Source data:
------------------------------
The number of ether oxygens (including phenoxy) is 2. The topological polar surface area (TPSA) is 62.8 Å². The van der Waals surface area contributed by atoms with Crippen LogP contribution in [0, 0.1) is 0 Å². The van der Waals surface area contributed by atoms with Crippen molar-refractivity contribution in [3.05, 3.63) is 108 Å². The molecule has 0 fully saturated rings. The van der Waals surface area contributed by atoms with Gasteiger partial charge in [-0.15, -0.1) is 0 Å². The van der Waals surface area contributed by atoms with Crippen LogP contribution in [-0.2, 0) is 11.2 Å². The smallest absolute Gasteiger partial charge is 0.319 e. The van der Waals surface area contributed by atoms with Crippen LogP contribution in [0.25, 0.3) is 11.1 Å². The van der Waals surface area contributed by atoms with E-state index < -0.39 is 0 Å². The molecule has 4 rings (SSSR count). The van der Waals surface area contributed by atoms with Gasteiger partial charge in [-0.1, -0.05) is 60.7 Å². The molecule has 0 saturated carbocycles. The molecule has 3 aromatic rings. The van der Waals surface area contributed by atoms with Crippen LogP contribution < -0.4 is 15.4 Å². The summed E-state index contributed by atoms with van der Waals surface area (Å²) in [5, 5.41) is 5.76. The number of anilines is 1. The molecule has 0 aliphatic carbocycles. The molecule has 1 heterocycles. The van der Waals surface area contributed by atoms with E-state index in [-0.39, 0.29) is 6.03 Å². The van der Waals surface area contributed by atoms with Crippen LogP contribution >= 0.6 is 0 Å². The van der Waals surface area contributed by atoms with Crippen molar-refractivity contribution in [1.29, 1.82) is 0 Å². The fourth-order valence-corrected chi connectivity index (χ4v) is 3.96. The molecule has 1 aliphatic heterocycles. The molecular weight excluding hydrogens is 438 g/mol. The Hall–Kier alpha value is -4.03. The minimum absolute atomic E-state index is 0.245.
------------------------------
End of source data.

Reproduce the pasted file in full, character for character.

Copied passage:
The number of ether oxygens (including phenoxy) is 2. The topological polar surface area (TPSA) is 62.8 Å². The van der Waals surface area contributed by atoms with Crippen LogP contribution in [0, 0.1) is 0 Å². The van der Waals surface area contributed by atoms with Crippen molar-refractivity contribution in [3.05, 3.63) is 108 Å². The molecule has 0 fully saturated rings. The van der Waals surface area contributed by atoms with Gasteiger partial charge in [-0.15, -0.1) is 0 Å². The van der Waals surface area contributed by atoms with Crippen LogP contribution in [-0.2, 0) is 11.2 Å². The smallest absolute Gasteiger partial charge is 0.319 e. The van der Waals surface area contributed by atoms with Crippen LogP contribution in [0.25, 0.3) is 11.1 Å². The van der Waals surface area contributed by atoms with E-state index < -0.39 is 0 Å². The molecule has 4 rings (SSSR count). The van der Waals surface area contributed by atoms with Gasteiger partial charge in [-0.1, -0.05) is 60.7 Å². The molecule has 0 saturated carbocycles. The molecule has 3 aromatic rings. The van der Waals surface area contributed by atoms with Crippen LogP contribution < -0.4 is 15.4 Å². The summed E-state index contributed by atoms with van der Waals surface area (Å²) in [5, 5.41) is 5.76. The number of anilines is 1. The molecule has 0 aliphatic carbocycles. The molecule has 1 heterocycles. The van der Waals surface area contributed by atoms with E-state index in [-0.39, 0.29) is 6.03 Å². The van der Waals surface area contributed by atoms with Crippen LogP contribution >= 0.6 is 0 Å². The van der Waals surface area contributed by atoms with Crippen molar-refractivity contribution in [1.29, 1.82) is 0 Å². The fourth-order valence-corrected chi connectivity index (χ4v) is 3.96. The molecule has 1 aliphatic heterocycles. The molecular weight excluding hydrogens is 438 g/mol. The Hall–Kier alpha value is -4.03. The minimum absolute atomic E-state index is 0.245.